Shawn took some credit cards out of his wallet and put them away, making it easier to resist the temptation to add more to his balance.
Additionally, Shawn did the math on his debt and found out that at $550 a month, it would take him 10 years to pay off his $20,000 balance. And the debt will also cost him thousands of dollars in interest at that rate.
But Shawn was determined to find a better way — and soon, since he planned to get engaged and marry Francinni within the next few years.
“I don’t want this to burden her, just because of the choices I made,” he says. “I don’t want her to have to take on my debt.”
Shawn looked into debt consolidation and decided to replace $19,353 of his credit card debts with a three-year personal loan through online lender UpStart. All it took was a short application and a one-time loan fee equal to his monthly payments.
“Consolidation took a huge lift off my shoulders,” Shawn says. His new loan had a rate of just 6.00% APR, a fourth of his highest credit card rates.
“I’m paying only $100 more a month to Upstart,” explains Shawn. His monthly $550 credit card minimums went up to $647. “But I know it will be gone in three years, max.”
From chipping away at debt to taking out chunks
“I pay that $647 and it’s not chipping away at my debt, it’s taking chunks out,” Shawn said. Plus, since it’s an installment loan, he can’t add to his debts the way he could with a credit card.
And with no prepayment penalty, Shawn’s free to pay off his personal loan sooner with no penalties.
With his debts under control, Shawn felt more prepared to take some big life steps. He consolidated with Upstart in October 2016. And just a month later, he proposed to Francinni (and she said yes!).
Shawn says he’s now thinking of “my future with my fiance and our goals to pay for our wedding, buy a house, invest.”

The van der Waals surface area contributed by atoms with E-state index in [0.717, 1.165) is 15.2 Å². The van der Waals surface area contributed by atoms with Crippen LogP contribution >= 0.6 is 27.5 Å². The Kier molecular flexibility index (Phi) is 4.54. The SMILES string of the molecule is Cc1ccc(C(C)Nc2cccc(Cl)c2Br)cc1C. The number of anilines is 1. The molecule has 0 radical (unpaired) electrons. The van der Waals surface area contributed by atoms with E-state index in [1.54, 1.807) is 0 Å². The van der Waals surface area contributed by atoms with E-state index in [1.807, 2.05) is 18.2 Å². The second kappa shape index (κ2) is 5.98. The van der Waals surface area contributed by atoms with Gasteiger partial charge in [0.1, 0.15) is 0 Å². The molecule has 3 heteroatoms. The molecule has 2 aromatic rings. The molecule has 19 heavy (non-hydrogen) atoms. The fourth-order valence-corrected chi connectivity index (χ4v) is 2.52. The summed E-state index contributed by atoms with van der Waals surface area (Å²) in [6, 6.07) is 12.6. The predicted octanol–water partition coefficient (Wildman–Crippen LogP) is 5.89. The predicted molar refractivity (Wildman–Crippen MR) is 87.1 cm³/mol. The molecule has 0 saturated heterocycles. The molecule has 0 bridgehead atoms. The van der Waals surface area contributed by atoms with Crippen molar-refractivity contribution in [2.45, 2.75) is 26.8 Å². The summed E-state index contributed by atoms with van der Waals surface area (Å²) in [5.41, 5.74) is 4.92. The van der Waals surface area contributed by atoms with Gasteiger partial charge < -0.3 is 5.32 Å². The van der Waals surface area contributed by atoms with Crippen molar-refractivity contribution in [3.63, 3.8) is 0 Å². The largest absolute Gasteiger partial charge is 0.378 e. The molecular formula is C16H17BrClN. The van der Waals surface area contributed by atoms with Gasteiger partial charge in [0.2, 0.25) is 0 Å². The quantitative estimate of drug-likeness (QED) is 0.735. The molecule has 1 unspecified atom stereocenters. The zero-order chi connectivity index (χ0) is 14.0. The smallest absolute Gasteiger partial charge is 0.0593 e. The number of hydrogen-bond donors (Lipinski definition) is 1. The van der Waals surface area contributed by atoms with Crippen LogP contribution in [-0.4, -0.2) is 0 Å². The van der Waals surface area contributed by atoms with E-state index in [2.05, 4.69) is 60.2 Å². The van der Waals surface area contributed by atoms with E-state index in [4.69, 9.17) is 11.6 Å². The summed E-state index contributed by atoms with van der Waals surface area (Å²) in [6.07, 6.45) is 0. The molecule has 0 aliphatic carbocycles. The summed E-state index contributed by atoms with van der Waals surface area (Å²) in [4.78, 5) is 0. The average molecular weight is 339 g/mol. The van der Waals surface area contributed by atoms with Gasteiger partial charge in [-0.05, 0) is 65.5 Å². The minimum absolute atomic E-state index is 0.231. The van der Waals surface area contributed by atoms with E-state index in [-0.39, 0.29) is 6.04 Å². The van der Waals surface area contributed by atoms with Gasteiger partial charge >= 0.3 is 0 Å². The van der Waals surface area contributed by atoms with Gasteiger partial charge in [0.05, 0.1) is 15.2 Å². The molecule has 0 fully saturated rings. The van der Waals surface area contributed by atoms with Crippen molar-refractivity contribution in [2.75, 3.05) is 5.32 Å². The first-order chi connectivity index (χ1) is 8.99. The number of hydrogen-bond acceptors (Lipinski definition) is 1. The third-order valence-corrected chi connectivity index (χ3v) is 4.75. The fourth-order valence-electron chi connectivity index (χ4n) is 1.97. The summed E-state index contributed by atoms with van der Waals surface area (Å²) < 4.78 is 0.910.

“I’m more confident that I can pull my fair share,” adds Shawn. Additionally, he says he now feels more in control of his money after learning the hard way that “it’s just a number.”
“It doesn’t dictate the kind of person you are to get into a situation where you have debt and it’s hard to get out of that hole,” he states. Now, he views debt as “simple addition and subtraction, not college algebra.”
At the end of the day, Shawn says, “You can start making little changes, identify options, take advantage of tools, and get your way out.”
Curious about how much money you could save by consolidating your credit card debt? Use our Student Loan Hero Credit Card Consolidation Calculator below to find out!
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|Lender||APR Range||Loan Amount|
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4 Important Disclosures for Citizens Bank.
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All loans made by WebBank, Member FDIC. Your actual rate depends upon credit score, loan amount, loan term, and credit usage & history. The APR ranges from 6.95% to 35.89%*. The origination fee ranges from 1% to 6% of the original principal balance and is deducted from your loan proceeds. For example, you could receive a loan of $6,000 with an interest rate of 7.99% and a 5.00% origination fee of $300 for an APR of 11.51%. In this example, you will receive $5,700 and will make 36 monthly payments of $187.99. The total amount repayable will be $6,767.64. Your APR will be determined based on your credit at the time of application. The average origination fee is 5.49% as of Q1 2017. In Georgia, the minimum loan amount is $3,025. In Massachusetts, the minimum loan amount is $6,025 if your APR is greater than 12%. There is no down payment and there is never a prepayment penalty. Closing of your loan is contingent upon your agreement of all the required agreements and disclosures on the www.lendingclub.com website. All loans via LendingClub have a minimum repayment term of 36 months. Borrower must be a U.S. citizen, permanent resident or be in the United States on a valid long term visa and at least 18 years old. Valid bank account and Social Security number are required. Equal Housing Lender. All loans are subject to credit approval. LendingClub’s physical address is: LendingClub, 71 Stevenson Street, Suite 1000, San Francisco, CA 94105.